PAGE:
Lupus is an ugly diagnosis. It is one that comes with an unpredictable future. Some people get the medications and they are OK, others have a revolving door at the hospital, and some succumb. You just have no idea if it will affect you in ways that will keep you in pain or that will send you into remission. As for me, I am chasing remission with every fiber of my being. I have claimed it as my own and I affirm it daily. As a result, I have made changes and have more good days than bad.
Lupus has a way of making me review my entire life when it hits me in a way that shifts my entire world. For me, lupus stole it all. Mentally, physically, emotionally, financially, and spiritually — everything for me changed. When I first got this diagnosis and shared the news, I got a lot of “I’m going to pray for you,” and “By His stripes, you are healed.” I also got a few scriptures that talked about how God allows things to happen to get your attention, or that implied I wasn’t giving Him enough glory. (The story of Job was the reference).
Now, to be honest, I have always questioned religion, but not spirituality. I often have wondered how the Jesus I learned about possibly could understand all of our problems despite never experiencing many of them. A man who never married or had children can understand infidelity in a marriage and wayward kids? When I would ask about this, I was met either with confusion or told not to question things. This never worked for me.
When I got lupus and these religious excerpts kept coming, I found no comfort in them. When it was shared with me that perhaps I’d done something to deserve this by not paying enough homage, I decided that if this was how things were, I wanted no part of the selfish tantrum this deity was having, because I did not credit him with my home sales numbers or the many awards I was getting for doing well in my career.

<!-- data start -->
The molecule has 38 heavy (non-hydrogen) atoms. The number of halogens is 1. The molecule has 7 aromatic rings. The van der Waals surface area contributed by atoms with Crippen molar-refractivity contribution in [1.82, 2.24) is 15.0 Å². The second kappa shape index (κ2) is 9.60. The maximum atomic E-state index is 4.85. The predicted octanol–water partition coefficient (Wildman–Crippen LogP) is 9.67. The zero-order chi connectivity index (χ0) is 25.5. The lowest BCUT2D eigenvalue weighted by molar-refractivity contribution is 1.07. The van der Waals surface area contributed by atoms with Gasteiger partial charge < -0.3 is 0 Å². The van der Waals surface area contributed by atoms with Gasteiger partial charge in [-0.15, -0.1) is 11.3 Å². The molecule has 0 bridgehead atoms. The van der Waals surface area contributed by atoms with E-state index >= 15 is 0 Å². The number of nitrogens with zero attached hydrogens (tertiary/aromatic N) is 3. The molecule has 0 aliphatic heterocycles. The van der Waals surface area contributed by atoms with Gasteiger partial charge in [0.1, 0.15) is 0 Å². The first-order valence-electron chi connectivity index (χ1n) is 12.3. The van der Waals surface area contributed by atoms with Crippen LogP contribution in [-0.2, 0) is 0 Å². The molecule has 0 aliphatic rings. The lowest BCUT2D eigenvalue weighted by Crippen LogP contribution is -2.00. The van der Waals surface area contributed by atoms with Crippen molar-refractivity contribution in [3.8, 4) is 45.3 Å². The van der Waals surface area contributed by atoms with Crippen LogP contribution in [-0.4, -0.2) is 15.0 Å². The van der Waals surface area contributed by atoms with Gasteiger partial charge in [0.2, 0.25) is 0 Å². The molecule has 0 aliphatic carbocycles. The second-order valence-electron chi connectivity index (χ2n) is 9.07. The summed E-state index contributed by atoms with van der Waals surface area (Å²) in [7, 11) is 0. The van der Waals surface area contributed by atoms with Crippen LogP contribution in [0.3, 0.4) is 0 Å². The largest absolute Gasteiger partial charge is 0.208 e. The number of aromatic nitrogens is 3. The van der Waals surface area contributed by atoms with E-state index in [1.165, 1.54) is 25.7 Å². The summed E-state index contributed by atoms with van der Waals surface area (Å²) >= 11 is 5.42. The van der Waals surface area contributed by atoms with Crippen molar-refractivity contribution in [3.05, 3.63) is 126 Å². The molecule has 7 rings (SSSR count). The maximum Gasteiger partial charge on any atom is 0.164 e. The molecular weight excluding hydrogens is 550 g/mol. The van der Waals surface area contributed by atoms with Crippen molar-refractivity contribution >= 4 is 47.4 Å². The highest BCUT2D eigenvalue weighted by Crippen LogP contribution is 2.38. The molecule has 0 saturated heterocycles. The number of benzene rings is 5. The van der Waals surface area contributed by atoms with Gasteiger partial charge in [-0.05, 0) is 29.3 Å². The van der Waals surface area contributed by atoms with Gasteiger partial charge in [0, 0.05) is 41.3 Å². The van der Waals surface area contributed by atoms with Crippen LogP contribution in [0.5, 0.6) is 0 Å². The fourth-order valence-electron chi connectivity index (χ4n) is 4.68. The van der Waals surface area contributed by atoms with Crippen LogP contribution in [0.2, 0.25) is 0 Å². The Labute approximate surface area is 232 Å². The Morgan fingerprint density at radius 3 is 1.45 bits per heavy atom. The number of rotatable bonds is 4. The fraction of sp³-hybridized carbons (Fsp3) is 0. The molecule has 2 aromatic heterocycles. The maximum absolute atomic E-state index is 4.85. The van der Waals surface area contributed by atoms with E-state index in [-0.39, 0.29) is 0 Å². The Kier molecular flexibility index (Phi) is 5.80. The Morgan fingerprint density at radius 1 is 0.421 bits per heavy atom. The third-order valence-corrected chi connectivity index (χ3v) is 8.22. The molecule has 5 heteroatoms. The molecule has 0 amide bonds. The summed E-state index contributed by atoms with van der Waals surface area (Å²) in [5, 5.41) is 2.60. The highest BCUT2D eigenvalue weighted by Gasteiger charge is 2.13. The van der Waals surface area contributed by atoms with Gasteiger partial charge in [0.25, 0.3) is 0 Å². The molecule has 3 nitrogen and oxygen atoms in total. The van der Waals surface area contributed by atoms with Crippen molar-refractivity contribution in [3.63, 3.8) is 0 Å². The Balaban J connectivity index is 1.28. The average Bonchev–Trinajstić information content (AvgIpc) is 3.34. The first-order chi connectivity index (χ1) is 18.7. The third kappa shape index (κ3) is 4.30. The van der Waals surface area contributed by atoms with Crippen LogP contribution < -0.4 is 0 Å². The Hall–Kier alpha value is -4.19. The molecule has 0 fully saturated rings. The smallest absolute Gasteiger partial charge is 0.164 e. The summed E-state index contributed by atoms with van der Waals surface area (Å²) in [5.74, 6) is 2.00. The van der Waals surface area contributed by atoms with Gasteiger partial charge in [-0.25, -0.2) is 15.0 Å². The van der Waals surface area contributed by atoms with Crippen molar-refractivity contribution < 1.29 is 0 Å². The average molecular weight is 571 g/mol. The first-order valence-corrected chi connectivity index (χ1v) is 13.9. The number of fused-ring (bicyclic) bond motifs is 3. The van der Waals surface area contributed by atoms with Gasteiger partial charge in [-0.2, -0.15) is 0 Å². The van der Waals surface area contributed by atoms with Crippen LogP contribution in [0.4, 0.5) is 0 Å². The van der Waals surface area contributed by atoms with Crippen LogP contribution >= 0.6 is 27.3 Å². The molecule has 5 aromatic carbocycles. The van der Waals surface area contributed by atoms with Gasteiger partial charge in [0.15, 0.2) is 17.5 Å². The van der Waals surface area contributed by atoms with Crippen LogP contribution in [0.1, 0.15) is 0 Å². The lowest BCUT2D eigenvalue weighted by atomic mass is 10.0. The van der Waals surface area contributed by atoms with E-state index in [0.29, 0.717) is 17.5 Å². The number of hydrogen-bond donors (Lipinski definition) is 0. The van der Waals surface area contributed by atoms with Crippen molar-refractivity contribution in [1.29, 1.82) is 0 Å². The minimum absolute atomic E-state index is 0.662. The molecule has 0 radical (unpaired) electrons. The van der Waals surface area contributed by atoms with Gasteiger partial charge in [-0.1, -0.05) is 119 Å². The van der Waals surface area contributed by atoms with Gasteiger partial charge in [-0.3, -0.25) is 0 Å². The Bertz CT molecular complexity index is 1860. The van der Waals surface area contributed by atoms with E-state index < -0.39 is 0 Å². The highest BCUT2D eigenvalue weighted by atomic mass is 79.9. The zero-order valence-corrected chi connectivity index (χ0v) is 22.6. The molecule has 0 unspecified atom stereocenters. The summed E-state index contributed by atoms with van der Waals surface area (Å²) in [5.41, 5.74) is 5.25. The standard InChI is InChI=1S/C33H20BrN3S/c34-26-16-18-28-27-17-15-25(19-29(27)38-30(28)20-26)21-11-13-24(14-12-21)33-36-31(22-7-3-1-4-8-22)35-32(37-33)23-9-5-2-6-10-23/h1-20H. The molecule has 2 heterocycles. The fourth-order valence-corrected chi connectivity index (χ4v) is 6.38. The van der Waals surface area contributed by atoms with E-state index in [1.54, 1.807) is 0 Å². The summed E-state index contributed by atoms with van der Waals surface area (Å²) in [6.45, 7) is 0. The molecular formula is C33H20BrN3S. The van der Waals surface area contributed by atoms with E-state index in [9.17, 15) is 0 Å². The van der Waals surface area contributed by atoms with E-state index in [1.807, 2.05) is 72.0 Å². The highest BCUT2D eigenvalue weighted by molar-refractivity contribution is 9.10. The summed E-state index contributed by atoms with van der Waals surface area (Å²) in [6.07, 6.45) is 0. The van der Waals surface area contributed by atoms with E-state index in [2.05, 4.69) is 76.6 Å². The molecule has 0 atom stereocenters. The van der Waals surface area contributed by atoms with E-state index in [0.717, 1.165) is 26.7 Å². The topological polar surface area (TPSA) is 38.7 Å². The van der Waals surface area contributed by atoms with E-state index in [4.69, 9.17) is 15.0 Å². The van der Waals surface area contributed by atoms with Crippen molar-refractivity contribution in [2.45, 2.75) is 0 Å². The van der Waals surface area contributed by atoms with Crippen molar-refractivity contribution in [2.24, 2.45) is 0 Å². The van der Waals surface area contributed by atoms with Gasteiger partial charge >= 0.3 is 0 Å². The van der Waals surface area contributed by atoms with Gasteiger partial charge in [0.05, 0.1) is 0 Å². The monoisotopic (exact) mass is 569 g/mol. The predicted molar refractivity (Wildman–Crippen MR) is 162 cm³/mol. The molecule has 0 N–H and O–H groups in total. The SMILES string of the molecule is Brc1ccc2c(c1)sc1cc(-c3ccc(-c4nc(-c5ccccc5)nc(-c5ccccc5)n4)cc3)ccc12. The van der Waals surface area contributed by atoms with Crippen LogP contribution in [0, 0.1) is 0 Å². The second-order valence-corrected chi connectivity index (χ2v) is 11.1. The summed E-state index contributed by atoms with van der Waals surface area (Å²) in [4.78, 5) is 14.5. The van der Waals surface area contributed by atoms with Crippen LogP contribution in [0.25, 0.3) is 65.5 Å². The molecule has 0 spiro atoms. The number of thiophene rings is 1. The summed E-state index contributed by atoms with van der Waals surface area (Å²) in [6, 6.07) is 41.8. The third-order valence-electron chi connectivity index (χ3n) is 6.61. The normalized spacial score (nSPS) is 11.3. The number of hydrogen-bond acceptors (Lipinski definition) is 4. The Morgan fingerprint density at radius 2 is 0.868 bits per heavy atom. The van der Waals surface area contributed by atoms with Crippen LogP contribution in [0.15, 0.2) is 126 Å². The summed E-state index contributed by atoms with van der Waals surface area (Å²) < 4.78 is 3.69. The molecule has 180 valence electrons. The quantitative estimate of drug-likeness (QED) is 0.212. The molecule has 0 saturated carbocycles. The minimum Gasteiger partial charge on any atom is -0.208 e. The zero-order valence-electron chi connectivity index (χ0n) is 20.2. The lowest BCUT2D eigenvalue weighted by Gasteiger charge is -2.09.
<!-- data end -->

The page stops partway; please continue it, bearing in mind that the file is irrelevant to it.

I started to really review. I love my children and would never cause them pain for not giving me credit for things I may have had a direct impact on; I would simply celebrate with them while taking satisfaction in knowing they’d done well and wouldn’t be here without me. I’d been told that the one I served was the one true deity. I moved to other countries with other beliefs and saw a conflict in mine being the one and only, and them living happy lives. Less-violent lives, less-greedy lives, lives where they seemed to be happy and thriving. No wrath was visited upon them for not worshiping the one I was told was the one and only.
I often have said that I get everything I pray for, and it’s true. I consider myself a “master manifester,” but I have come to appreciate that there is a higher power I no longer call by a name. I know this probably will bother some folks. Remember, this is my journey: You worship who or what you want. I respect that, fully.
But I am realizing there is an energy at work and, in my mind, it has never walked this earth as a man, woman, or child. We have what we believe, what we work toward, and at times it comes with factors we cannot control. No matter who you are, tough times happen. Health issues, money issues, mental issues … issues.
I no longer believe we are so special that someone sitting on high takes the time to focus in on our little lives and decide that — if he is not getting enough credit — he is going to rip the rug out from under us until we bend to his will. What kind of love is that? Nope, I no longer believe in that. But I do believe in something greater than me, and I will continue to move forward with the satisfaction of knowing a deity cannot solve this for me.
Note: Lupus News Today is strictly a news and information website about the disease. It does not provide medical advice, diagnosis, or treatment. This content is not intended to be a substitute for professional medical advice, diagnosis, or treatment. Always seek the advice of your physician or other qualified health provider with any questions you may have regarding a medical condition. Never disregard professional medical advice or delay in seeking it because of something you have read on this website. The opinions expressed in this column are not those of Lupus News Today or its parent company, BioNews Services, and are intended to spark discussion about issues pertaining to lupus.